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Studies have shown that microplastics can induce inflammatory responses in the gastrointestinal tract, which may contribute to gastrointestinal disorders and other health issues. They can move across biological barriers and enter the circulatory system (Persiani et al. 2023). Once in the blood, the microplastics may be transported to various organs and tissues and have been found in blood clots in the brain, heart and legs (Watson 2024). This raises grave concerns about the long-term health effects.

Alarmingly, microplastics have also been found in the human placenta, where they can affect developing fetuses. The potential impacts on fetal development and long-term health are still largely unknown, but this finding highlights the urgent need for further research. Even more surprising, recent studies have discovered microplastics in human breast milk, raising concerns about the potential transfer of these particles to infants (Ragusa et al. 2022).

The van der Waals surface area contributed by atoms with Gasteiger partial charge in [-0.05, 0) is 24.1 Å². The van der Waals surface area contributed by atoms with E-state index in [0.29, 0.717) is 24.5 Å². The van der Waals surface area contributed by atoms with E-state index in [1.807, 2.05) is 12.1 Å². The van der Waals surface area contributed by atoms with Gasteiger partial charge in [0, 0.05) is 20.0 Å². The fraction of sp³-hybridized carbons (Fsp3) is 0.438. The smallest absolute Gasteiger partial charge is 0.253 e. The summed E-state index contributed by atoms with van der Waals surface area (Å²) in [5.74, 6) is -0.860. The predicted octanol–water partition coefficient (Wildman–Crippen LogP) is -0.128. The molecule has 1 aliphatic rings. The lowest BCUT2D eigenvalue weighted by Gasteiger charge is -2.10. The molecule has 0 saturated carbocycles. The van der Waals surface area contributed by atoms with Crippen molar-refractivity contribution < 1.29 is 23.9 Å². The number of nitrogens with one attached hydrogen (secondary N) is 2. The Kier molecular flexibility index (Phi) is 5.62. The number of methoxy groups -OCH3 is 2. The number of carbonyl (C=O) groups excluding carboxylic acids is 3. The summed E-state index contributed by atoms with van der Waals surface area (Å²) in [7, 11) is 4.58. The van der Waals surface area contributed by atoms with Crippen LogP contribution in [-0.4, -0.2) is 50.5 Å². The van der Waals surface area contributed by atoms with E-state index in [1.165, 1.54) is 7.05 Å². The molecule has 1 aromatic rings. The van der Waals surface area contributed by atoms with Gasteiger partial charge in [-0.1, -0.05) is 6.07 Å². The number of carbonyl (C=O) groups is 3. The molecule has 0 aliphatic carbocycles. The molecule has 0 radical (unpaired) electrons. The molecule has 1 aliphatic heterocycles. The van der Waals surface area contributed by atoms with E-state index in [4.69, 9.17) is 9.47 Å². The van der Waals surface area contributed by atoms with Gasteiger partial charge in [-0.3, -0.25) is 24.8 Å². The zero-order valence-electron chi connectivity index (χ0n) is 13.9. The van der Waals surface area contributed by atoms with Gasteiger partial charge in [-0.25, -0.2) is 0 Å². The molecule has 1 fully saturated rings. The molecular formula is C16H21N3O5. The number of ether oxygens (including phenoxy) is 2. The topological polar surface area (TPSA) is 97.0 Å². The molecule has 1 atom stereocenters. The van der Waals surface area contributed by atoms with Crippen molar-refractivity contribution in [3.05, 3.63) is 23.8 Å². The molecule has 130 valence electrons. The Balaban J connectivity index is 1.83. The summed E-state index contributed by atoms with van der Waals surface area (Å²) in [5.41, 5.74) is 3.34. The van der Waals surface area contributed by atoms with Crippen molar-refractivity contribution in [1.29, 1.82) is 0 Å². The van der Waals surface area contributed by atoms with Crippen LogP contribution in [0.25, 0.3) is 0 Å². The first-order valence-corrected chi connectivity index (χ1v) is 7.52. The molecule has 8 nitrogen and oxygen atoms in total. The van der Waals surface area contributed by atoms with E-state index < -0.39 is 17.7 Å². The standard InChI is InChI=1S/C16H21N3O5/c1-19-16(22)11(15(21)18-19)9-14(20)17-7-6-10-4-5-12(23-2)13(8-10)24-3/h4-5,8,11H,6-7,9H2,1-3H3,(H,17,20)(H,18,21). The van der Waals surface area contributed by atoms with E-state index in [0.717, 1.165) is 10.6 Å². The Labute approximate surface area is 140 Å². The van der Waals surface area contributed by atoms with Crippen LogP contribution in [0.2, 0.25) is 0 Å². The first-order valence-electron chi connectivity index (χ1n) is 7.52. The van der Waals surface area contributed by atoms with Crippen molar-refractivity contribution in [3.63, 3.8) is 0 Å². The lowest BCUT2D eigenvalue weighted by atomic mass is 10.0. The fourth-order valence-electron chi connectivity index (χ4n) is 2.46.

Microplastics in Asia

Asia is considered a plastics “hub” as the use of plastics has increased significantly because of urbanization, economic growth, and population expansion (Phuong et al. 2022). In South Asia, India has done a great deal of research on microplastics and implemented successful policy interventions. The country has adopted a diversified approach to managing single-use plastics by banning and implementing extended producer responsibility, and it has developed assessment methodologies, including surveillance, grievance redressal, digital interventions, periodic monitoring, and auditing to evaluate the effectiveness of its interventions.